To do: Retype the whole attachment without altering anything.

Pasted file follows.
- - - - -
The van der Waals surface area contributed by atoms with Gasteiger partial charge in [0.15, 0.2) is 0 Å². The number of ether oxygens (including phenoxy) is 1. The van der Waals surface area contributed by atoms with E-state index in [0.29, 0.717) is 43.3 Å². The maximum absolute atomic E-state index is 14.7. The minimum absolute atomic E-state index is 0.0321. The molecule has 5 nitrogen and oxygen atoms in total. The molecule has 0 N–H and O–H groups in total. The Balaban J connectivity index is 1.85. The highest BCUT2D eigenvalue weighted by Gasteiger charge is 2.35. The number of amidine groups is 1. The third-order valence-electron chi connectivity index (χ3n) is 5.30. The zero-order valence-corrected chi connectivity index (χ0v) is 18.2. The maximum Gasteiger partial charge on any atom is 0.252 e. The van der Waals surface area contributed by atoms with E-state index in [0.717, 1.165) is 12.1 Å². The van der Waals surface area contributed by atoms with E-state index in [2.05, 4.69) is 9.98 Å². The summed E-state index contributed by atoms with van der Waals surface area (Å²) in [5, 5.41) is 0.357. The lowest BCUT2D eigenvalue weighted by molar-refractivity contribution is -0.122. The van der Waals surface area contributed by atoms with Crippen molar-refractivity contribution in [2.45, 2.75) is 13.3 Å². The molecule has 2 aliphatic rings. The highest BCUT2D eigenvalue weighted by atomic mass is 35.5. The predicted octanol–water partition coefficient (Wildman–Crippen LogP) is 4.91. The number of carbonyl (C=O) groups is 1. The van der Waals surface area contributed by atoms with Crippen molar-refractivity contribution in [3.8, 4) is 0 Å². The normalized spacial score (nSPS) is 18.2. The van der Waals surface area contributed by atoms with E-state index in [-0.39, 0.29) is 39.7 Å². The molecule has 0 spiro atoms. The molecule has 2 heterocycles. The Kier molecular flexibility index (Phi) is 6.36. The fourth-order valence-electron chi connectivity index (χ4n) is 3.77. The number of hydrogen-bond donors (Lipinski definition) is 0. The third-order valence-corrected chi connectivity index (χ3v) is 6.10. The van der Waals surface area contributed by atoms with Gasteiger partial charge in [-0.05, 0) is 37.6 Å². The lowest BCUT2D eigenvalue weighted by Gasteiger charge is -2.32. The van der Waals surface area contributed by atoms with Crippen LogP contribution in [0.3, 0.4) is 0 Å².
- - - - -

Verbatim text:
The van der Waals surface area contributed by atoms with Gasteiger partial charge in [0.15, 0.2) is 0 Å². The number of ether oxygens (including phenoxy) is 1. The van der Waals surface area contributed by atoms with E-state index in [0.29, 0.717) is 43.3 Å². The maximum absolute atomic E-state index is 14.7. The minimum absolute atomic E-state index is 0.0321. The molecule has 5 nitrogen and oxygen atoms in total. The molecule has 0 N–H and O–H groups in total. The Balaban J connectivity index is 1.85. The highest BCUT2D eigenvalue weighted by Gasteiger charge is 2.35. The number of amidine groups is 1. The third-order valence-electron chi connectivity index (χ3n) is 5.30. The zero-order valence-corrected chi connectivity index (χ0v) is 18.2. The maximum Gasteiger partial charge on any atom is 0.252 e. The van der Waals surface area contributed by atoms with E-state index in [0.717, 1.165) is 12.1 Å². The van der Waals surface area contributed by atoms with E-state index in [2.05, 4.69) is 9.98 Å². The summed E-state index contributed by atoms with van der Waals surface area (Å²) in [5, 5.41) is 0.357. The lowest BCUT2D eigenvalue weighted by molar-refractivity contribution is -0.122. The van der Waals surface area contributed by atoms with Crippen molar-refractivity contribution in [2.45, 2.75) is 13.3 Å². The molecule has 2 aliphatic rings. The highest BCUT2D eigenvalue weighted by atomic mass is 35.5. The predicted octanol–water partition coefficient (Wildman–Crippen LogP) is 4.91. The number of carbonyl (C=O) groups is 1. The van der Waals surface area contributed by atoms with Crippen molar-refractivity contribution in [3.8, 4) is 0 Å². The normalized spacial score (nSPS) is 18.2. The van der Waals surface area contributed by atoms with E-state index in [-0.39, 0.29) is 39.7 Å². The molecule has 0 spiro atoms. The molecule has 2 heterocycles. The Kier molecular flexibility index (Phi) is 6.36. The fourth-order valence-electron chi connectivity index (χ4n) is 3.77. The number of hydrogen-bond donors (Lipinski definition) is 0. The third-order valence-corrected chi connectivity index (χ3v) is 6.10. The van der Waals surface area contributed by atoms with Gasteiger partial charge in [-0.05, 0) is 37.6 Å². The lowest BCUT2D eigenvalue weighted by Gasteiger charge is -2.32. The van der Waals surface area contributed by atoms with Crippen LogP contribution in [0.3, 0.4) is 0 Å².